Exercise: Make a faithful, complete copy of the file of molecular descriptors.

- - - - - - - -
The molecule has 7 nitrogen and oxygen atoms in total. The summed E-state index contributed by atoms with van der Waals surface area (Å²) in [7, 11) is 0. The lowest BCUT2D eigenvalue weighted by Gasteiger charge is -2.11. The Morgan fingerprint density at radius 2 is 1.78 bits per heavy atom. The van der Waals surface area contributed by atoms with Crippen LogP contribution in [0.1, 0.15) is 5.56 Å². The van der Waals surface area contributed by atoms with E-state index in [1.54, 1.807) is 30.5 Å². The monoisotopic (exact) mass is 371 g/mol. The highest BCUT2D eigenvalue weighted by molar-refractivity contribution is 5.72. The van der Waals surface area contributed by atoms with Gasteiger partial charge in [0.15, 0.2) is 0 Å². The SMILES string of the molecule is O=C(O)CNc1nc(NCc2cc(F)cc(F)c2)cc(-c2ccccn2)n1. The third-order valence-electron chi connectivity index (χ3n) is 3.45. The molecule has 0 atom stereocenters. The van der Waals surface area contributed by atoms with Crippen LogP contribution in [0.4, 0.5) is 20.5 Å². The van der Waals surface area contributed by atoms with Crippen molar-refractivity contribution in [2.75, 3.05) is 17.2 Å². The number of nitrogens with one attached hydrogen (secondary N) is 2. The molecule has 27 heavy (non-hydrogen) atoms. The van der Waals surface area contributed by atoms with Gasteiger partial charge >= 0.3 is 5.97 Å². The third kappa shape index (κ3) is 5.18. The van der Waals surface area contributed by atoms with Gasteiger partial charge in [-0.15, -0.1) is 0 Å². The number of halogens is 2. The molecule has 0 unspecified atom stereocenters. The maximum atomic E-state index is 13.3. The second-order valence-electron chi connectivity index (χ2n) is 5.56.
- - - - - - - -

The molecule has 7 nitrogen and oxygen atoms in total. The summed E-state index contributed by atoms with van der Waals surface area (Å²) in [7, 11) is 0. The lowest BCUT2D eigenvalue weighted by Gasteiger charge is -2.11. The Morgan fingerprint density at radius 2 is 1.78 bits per heavy atom. The van der Waals surface area contributed by atoms with Crippen LogP contribution in [0.1, 0.15) is 5.56 Å². The van der Waals surface area contributed by atoms with E-state index in [1.54, 1.807) is 30.5 Å². The monoisotopic (exact) mass is 371 g/mol. The highest BCUT2D eigenvalue weighted by molar-refractivity contribution is 5.72. The van der Waals surface area contributed by atoms with Gasteiger partial charge in [0.15, 0.2) is 0 Å². The SMILES string of the molecule is O=C(O)CNc1nc(NCc2cc(F)cc(F)c2)cc(-c2ccccn2)n1. The third-order valence-electron chi connectivity index (χ3n) is 3.45. The molecule has 0 atom stereocenters. The van der Waals surface area contributed by atoms with Crippen LogP contribution in [0.4, 0.5) is 20.5 Å². The van der Waals surface area contributed by atoms with Crippen molar-refractivity contribution in [2.75, 3.05) is 17.2 Å². The number of nitrogens with one attached hydrogen (secondary N) is 2. The molecule has 27 heavy (non-hydrogen) atoms. The van der Waals surface area contributed by atoms with Gasteiger partial charge >= 0.3 is 5.97 Å². The third kappa shape index (κ3) is 5.18. The van der Waals surface area contributed by atoms with Gasteiger partial charge in [-0.15, -0.1) is 0 Å². The number of halogens is 2. The molecule has 0 unspecified atom stereocenters. The maximum atomic E-state index is 13.3. The second-order valence-electron chi connectivity index (χ2n) is 5.56.